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Friday, March 18, 2005

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Opinion 4

Sowmya
Krishnamurthy: Keep
church, state apart

Sports 9 Carr excited about
spring practice

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LOW: 31
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43/32

One-hundredfourteen years ofeditorialfreedom
www.michIandaily.com Ann Arbor, Michigan Vol. CXV, No. 100 x2005 The Michigan Daily

NCAA
stncter
on grad
rates
Study says 19 teams are
currently in violation of new
academic regulations
By James V. Dowd
Daily Sports Writer
Sixty-four teams began their quest for
the men's NCAA basketball champion-
ship yesterday with a lot of familiar faces
in the field. But if some of these programs
fail to take note of new NCAA academic
regulations, some perennial contenders
might find themselves sitting out of the
NCAA tournament in future years.
The NCAA's new academic progress
rate is designed as a measure of athletic
teams' academic success, and the passing
rating of 925, based on players' academic
eligibility and retention percentages, will
indicate a 50-percent graduation rate,
according to Kent Barrett, NCAA Asso-
ciate Director of Public and Media Rela-
tions.
With Wednesday's release of a study by
Dr. Richard Lapchick of the University of
Central Florida's Institute for Diversity
and Ethics in Sport, a great deal of atten-
tion has been given to the new NCAA aca-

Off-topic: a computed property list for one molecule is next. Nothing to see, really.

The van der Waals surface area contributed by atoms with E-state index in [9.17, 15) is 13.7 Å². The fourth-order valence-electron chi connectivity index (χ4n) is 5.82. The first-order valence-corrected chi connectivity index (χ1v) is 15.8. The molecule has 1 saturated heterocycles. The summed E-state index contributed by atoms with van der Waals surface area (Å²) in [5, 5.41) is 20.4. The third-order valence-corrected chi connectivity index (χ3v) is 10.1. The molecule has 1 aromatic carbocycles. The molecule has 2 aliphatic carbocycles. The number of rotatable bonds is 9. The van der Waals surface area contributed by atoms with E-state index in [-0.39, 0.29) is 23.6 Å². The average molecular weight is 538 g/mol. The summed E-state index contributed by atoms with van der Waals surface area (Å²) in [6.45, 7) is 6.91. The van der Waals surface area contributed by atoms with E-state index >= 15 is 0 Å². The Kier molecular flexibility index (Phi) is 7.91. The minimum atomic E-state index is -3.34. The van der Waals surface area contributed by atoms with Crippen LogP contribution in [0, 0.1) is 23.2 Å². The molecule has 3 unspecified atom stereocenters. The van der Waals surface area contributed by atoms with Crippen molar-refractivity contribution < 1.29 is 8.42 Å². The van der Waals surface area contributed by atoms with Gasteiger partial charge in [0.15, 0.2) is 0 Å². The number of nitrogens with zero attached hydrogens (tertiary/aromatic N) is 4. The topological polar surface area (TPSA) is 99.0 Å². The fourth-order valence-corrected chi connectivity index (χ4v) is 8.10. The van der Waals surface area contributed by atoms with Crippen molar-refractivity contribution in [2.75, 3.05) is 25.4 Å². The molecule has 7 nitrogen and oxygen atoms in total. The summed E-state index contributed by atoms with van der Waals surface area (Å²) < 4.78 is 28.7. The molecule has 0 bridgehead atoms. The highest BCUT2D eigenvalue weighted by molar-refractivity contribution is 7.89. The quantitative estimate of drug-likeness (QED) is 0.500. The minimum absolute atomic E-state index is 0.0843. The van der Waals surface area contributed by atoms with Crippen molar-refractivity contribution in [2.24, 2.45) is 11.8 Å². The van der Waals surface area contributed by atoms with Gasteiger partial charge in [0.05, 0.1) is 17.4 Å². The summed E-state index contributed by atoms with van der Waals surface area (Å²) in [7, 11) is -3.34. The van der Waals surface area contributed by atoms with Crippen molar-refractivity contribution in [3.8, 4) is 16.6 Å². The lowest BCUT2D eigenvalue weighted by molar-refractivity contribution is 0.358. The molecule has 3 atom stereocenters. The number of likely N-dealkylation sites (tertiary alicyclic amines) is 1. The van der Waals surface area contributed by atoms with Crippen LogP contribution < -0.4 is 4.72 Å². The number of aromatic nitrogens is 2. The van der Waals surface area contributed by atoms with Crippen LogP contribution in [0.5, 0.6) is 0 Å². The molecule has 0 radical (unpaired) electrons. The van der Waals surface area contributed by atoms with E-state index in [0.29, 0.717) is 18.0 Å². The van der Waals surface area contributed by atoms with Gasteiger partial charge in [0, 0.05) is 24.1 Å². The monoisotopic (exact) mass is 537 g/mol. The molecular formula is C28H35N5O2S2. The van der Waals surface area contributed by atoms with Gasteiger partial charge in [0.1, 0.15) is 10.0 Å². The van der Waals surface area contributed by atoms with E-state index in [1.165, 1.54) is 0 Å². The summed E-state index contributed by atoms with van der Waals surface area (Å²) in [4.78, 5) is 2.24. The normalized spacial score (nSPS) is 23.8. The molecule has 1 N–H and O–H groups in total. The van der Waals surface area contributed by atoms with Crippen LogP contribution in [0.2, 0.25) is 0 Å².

demic standards, which will be instituted
next year.
In coming seasons, programs that fail
to achieve a score of 925 will first receive
penalties from the NCAA. If a player on a
failing team becomes ineligible, the team
will not be allowed to re-award that play-
er's scholarship for one year. Teams must
serve the penalties during the academic
year immediately following the loss or
departure of an ineligible player. The goal
of the penalties is simply to open the eyes
of offending programs without preventing
their teams from competing.
"These penalties are not designed to
completely destroy a program," Barrett
said. "They're just a warning to let them
know that they're not doing what's expect-
ed and if they don't change, they will face
more severe penalties in the future."
Repeat offenders that fail to respond
will be subjected to a "historical penalty
structure." The exact terms of historical
penalties will be finalized in the next year
and will have greater consequences than
first-time offenses, potentially including
scholarship reductions, recruiting restric-
tions and postseason bans.
Under the new rating system, many of
the teams with subpar graduation rates,
by Lapchick's standards, can still attain
passing academic progress ratings. Illi-
nois - the top seed in the tournament